Native American Pow-Wows (March – August)


A Pow-Wow is a large social gathering of Native American tribes and individuals. Every year, hundreds of powwows occur on Native American reservations and in other locations across the nation from March through August

APOWWOW is a large social gathering of Native American tribes and individuals. Every year, hundreds of powwows occur on Native American reservations and in other locations across the nation from March through August. Pow- wows are lively occasions that include tribal dance and dance competitions, drumming, singing, Indian foods, art, crafts, educational events, presentations, and in some areas, a rodeo. Despite the festive atmosphere, powwows are also spiritual occasions that involve rituals, blessings, and respectful protocol. These are times for Native Americans to strengthen ties of culture, community and tradition, and to celebrate heritage and history.

The word “pow-wow” comes from an Algonquin Indian word “pauwau” or “pauau,” which referred to tribal spiritual leaders and their religious and healing ceremonies. The ceremonies usually included dancing and rituals, which were sometimes seen by early European settlers and explorers. Because they did not understand Indian culture or ceremonies, they thought a “pow-wow,”—their mispronunciation of the Indian word— was any tribal gathering or event. Eventually the Anglicized word became commonly used, even among Native Americans. Now, the word “powwow” and the event itself have come to signify and embody the spirit and continuity of Native American cultures and people.

Two of the most essential features of a powwow are traditional dancing and drumming. At the start of a powwow, a Dance Arbor is set up and blessed in a ritual way. After this, the Dance Arbor is considered sacred space, and may be entered only by designated individuals for dancing and other special ceremony. Dancers, wearing elaborate regalia, perform traditional dances, or participate in dance competitions, vying for top honors and prize money.

The regalia worn by dancers are meticulously made, and may take years to complete. The designs and elements used may represent the dancer’s tribal affiliation, or combine features of other tribes. The outfit often includes valuable family heirlooms and sacred items such as feathers, for which there are specific rules and protocol. Some of the dancers wear bells on their wrists and ankles, which add a jingling rhythm to the dance. Others, with fancy shawls, look like delicate flying birds as they raise their arms to the beat of the drums. Grass dancers wear outfits of brightly-colored yarn or fabric representing meadow grass.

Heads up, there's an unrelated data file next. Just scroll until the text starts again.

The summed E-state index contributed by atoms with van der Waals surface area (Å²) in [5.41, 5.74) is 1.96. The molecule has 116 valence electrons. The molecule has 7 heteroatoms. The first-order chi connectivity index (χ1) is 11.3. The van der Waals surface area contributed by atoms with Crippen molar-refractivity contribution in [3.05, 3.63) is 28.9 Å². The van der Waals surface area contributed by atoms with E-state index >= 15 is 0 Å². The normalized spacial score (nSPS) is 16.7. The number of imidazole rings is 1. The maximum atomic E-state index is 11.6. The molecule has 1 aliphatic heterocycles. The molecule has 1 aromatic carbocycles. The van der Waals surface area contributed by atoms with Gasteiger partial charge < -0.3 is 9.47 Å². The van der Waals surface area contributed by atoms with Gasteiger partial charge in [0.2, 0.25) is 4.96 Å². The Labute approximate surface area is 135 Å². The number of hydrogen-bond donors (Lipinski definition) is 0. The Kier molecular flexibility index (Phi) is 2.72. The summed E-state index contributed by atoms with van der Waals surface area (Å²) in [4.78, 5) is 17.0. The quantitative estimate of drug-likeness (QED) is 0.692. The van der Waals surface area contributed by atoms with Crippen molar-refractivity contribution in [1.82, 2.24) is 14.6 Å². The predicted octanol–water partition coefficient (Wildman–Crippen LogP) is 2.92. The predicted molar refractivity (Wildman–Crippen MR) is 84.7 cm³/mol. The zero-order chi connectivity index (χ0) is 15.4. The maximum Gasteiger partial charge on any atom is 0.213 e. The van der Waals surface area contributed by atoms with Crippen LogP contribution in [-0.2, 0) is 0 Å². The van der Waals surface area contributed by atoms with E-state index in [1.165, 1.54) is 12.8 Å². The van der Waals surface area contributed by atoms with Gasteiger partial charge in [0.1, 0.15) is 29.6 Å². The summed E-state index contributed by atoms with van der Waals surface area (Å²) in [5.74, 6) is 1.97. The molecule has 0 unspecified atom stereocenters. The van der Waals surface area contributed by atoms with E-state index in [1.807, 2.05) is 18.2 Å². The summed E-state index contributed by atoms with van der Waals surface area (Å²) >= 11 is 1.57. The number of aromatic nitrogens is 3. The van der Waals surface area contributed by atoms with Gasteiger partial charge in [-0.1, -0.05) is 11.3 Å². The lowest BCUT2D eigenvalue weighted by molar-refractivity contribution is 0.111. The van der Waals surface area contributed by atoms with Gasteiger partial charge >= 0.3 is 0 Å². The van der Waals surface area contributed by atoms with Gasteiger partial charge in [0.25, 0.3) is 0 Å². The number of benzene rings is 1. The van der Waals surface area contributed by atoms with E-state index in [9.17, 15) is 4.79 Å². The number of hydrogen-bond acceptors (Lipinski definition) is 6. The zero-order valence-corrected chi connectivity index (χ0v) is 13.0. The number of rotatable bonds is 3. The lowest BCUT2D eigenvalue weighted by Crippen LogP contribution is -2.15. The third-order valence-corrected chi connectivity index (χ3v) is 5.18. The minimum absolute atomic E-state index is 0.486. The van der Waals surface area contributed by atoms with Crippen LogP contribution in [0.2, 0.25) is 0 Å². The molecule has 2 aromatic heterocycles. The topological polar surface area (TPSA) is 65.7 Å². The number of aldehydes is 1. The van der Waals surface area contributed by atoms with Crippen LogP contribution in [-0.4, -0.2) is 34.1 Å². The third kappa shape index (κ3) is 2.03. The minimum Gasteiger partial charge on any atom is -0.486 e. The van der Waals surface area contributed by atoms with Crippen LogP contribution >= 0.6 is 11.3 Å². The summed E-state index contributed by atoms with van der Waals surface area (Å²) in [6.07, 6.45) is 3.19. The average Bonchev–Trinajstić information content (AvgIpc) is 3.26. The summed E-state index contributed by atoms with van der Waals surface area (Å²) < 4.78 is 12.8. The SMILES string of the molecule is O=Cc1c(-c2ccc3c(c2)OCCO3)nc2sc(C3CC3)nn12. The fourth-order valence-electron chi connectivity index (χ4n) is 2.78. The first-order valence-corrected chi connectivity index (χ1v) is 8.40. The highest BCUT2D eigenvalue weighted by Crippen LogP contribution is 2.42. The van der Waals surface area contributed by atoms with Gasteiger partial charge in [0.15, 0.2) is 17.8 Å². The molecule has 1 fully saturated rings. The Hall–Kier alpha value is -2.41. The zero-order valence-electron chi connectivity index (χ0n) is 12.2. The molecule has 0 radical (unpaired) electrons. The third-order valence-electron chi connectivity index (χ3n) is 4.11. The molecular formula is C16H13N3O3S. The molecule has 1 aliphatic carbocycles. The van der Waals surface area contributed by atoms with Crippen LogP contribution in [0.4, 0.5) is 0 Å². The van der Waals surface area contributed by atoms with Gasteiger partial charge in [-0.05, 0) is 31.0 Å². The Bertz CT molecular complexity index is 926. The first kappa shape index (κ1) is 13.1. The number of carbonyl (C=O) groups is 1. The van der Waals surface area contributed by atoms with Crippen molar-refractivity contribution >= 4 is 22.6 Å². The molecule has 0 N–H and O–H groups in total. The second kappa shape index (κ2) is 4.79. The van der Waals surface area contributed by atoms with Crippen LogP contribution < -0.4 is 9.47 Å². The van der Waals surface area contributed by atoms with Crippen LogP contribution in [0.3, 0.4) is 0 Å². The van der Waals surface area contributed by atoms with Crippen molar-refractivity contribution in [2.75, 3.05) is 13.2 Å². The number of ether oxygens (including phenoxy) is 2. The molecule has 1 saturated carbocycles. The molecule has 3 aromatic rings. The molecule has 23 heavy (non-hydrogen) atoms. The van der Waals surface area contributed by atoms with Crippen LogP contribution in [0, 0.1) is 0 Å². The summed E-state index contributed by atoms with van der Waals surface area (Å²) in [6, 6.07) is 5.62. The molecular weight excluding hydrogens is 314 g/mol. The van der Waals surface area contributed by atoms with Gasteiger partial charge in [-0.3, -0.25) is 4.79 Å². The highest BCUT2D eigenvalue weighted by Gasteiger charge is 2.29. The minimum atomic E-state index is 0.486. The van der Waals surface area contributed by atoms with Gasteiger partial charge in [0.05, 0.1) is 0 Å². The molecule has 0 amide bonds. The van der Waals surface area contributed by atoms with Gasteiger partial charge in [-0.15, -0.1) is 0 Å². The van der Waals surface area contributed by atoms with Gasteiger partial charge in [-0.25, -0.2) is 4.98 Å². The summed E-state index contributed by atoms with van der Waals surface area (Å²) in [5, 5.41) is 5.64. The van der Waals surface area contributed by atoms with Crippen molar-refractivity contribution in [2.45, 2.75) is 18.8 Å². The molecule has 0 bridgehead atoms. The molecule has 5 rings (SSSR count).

Native American Pow wows
Native American Pow wows

The dancers are accompanied by a group of five to ten singers, collectively called “a drum.” They sit around a large drum, which they beat in unison as they sing. Some singers may also stand behind. Traditionally all singers and drummers were male, but today many women sing and drum, and some groups are all female. Many of the songs do not have words, but consist entirely of syllables, called “vocables,” which convey the deep feeling and meaning of the song. Songs are sung four times in succession, as the number four is sacred to Indian culture and represents the four directions. The drumming and singing are the core of the powwow, providing a rhythmic pulse to the event.

Until the 20th century, non-Indians usually did not participate in powwows. But today, powwows are public events and open to all, providing an opportunity for Native Americans to share their culture and traditions. Non-Indians can enjoy the festivities, try new foods such as “Indian fry bread,” purchase beautiful handmade goods like jewelry of silver and turquoise,  finely crafted drums and flutes, pottery, painted gourds, and traditional clothing. They can participate in some events and dances such as the Round Dance or Blanket Dance. And they can learn about the rich heritage and present day lives of America’s first inhabitants.

The spirit of the powwow is a continuum in Indian life. It isn’t just for a few days in March. We live this spirit on a daily basis. It is why we have survived for so long. At one time we were a forgotten people, but I think we are getting stronger. From the powwow we gain strength as Indian people, individually and collectively, to go on into the [next] century.

—Linday Yardley —Taos Pueblo Indian